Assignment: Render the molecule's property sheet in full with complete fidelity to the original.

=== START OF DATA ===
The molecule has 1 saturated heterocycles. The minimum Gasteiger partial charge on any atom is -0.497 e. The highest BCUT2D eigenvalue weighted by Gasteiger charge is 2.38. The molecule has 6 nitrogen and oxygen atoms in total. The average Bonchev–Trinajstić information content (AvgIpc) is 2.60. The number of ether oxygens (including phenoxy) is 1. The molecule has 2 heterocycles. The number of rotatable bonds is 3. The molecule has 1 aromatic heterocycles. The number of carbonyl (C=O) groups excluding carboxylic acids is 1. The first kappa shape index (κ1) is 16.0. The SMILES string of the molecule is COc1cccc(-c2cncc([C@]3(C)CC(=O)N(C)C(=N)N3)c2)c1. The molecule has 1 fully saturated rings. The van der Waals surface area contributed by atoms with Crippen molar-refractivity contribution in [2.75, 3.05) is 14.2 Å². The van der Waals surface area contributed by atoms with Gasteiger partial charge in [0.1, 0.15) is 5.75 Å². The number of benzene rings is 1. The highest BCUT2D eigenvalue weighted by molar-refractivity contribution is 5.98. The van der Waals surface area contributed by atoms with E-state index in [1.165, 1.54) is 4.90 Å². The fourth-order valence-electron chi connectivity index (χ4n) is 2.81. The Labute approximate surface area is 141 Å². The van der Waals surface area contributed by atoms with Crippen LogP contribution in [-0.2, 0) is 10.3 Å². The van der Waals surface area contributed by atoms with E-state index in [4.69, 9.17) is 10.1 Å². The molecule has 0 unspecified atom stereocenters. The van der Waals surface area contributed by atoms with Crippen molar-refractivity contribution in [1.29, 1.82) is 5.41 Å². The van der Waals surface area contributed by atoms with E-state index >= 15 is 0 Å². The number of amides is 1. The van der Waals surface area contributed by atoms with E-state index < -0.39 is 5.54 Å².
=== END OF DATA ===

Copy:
The molecule has 1 saturated heterocycles. The minimum Gasteiger partial charge on any atom is -0.497 e. The highest BCUT2D eigenvalue weighted by Gasteiger charge is 2.38. The molecule has 6 nitrogen and oxygen atoms in total. The average Bonchev–Trinajstić information content (AvgIpc) is 2.60. The number of ether oxygens (including phenoxy) is 1. The molecule has 2 heterocycles. The number of rotatable bonds is 3. The molecule has 1 aromatic heterocycles. The number of carbonyl (C=O) groups excluding carboxylic acids is 1. The first kappa shape index (κ1) is 16.0. The SMILES string of the molecule is COc1cccc(-c2cncc([C@]3(C)CC(=O)N(C)C(=N)N3)c2)c1. The molecule has 1 fully saturated rings. The van der Waals surface area contributed by atoms with Crippen molar-refractivity contribution in [2.75, 3.05) is 14.2 Å². The van der Waals surface area contributed by atoms with Gasteiger partial charge in [0.1, 0.15) is 5.75 Å². The number of benzene rings is 1. The highest BCUT2D eigenvalue weighted by molar-refractivity contribution is 5.98. The van der Waals surface area contributed by atoms with E-state index in [1.165, 1.54) is 4.90 Å². The fourth-order valence-electron chi connectivity index (χ4n) is 2.81. The Labute approximate surface area is 141 Å². The van der Waals surface area contributed by atoms with Crippen LogP contribution in [-0.2, 0) is 10.3 Å². The van der Waals surface area contributed by atoms with E-state index in [4.69, 9.17) is 10.1 Å². The molecule has 0 unspecified atom stereocenters. The van der Waals surface area contributed by atoms with Crippen molar-refractivity contribution in [1.29, 1.82) is 5.41 Å². The van der Waals surface area contributed by atoms with E-state index >= 15 is 0 Å². The number of amides is 1. The van der Waals surface area contributed by atoms with E-state index < -0.39 is 5.54 Å².